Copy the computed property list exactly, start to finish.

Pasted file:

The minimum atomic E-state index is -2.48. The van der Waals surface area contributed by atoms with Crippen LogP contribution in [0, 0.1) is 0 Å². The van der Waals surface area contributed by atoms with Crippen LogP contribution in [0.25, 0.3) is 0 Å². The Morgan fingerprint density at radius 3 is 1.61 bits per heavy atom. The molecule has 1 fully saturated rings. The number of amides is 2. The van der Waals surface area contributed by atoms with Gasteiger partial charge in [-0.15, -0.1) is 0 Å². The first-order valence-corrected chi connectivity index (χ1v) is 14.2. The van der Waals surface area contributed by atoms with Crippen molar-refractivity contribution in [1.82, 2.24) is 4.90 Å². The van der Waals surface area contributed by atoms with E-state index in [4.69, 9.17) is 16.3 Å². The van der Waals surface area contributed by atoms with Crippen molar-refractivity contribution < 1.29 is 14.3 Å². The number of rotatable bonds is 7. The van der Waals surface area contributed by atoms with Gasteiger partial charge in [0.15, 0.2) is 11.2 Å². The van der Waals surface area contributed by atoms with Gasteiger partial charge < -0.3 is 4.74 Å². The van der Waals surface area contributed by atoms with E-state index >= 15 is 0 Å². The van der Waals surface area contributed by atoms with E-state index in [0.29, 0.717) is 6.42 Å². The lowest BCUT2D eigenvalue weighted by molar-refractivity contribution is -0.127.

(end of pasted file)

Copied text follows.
The minimum atomic E-state index is -2.48. The van der Waals surface area contributed by atoms with Crippen LogP contribution in [0, 0.1) is 0 Å². The van der Waals surface area contributed by atoms with Crippen LogP contribution in [0.25, 0.3) is 0 Å². The Morgan fingerprint density at radius 3 is 1.61 bits per heavy atom. The molecule has 1 fully saturated rings. The number of amides is 2. The van der Waals surface area contributed by atoms with Gasteiger partial charge in [-0.15, -0.1) is 0 Å². The first-order valence-corrected chi connectivity index (χ1v) is 14.2. The van der Waals surface area contributed by atoms with Crippen molar-refractivity contribution in [1.82, 2.24) is 4.90 Å². The van der Waals surface area contributed by atoms with E-state index in [4.69, 9.17) is 16.3 Å². The van der Waals surface area contributed by atoms with Crippen molar-refractivity contribution < 1.29 is 14.3 Å². The number of rotatable bonds is 7. The van der Waals surface area contributed by atoms with Gasteiger partial charge in [0.15, 0.2) is 11.2 Å². The van der Waals surface area contributed by atoms with Gasteiger partial charge < -0.3 is 4.74 Å². The van der Waals surface area contributed by atoms with E-state index >= 15 is 0 Å². The van der Waals surface area contributed by atoms with E-state index in [0.29, 0.717) is 6.42 Å². The lowest BCUT2D eigenvalue weighted by molar-refractivity contribution is -0.127.